Source: Instagram Stories / @Glossier
Next-gen direct to consumer brands like Glossier and Away consistently ‘chat’ with their customers on social media to get feedback and ideas for their products. Instagram polls offer a specific platform for easily obtaining and aggregating this kind of valuable customer feedback, allowing brands to ask specific questions, key into consumer desires and open the door to potential sweepstakes opportunities or consumer-generated campaigns.
Many brands (like Tribe Hummus) are already using polls to ask which flavors are consumers’ favorites, but the possible use-case for brands are far and wide. Restaurant chains could poll followers around which seasonal foods fans love the most (like Starbucks’ seasonal lattes, for example). As mentioned with General Mills, food brands could poll followers around which products they’d want to see come back. Fashion brands could poll followers on preferred colors or season trends for a chance to win an exclusive piece from the collection.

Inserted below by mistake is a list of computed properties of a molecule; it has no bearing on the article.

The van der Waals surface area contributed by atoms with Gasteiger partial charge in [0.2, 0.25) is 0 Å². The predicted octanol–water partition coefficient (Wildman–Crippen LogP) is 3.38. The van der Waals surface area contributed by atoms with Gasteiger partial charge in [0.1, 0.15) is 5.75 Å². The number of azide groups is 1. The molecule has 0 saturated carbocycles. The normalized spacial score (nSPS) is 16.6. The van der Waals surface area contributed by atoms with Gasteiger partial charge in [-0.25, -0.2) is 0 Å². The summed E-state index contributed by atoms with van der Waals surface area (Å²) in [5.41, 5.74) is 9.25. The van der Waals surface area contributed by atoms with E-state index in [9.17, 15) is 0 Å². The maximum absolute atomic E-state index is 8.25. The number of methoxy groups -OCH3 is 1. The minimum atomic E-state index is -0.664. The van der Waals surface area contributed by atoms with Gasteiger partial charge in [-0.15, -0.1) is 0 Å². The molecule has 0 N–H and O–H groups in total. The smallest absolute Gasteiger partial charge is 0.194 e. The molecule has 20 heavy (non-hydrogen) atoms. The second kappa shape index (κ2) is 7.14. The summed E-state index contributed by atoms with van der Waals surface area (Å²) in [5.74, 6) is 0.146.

Brands can not only use Instagram polls to gather valuable feedback from consumers, but also to provide an added level of engagement. By opening up dialogue and inviting its audience to engage, brands also lessen the feeling of ‘self-promotion’ that is usually associated with branded social media pages and accounts.
Brands & Influencers Can Collaborate on Polls to Maximize Reach and Inspiration
Many brands are still testing Influencer Marketing as a core part of their marketing mix, so we did not immediately see brand/influencer collaborations incorporating polls (at the time of putting this article together it had only been a couple weeks since IG Polls’ launch). The strategy, negotiation and preparation periods of influencer campaigns can take time, contributing to why we did not see branded polls immediately, but it’s only a matter of time until they’re used as a key tool in the toolkit in influencer.
Brands can engage influencers to do many of the same things they would do on their own platforms, but to a fuller effect. Because the best influencers strive to create a more personal relationship with their following, an influencer’s opinion — and decision to work with a brand — holds much more weight than a brand pushing the message across their own channels. The first-person perspective — and approval — provided by influencers can be invaluable.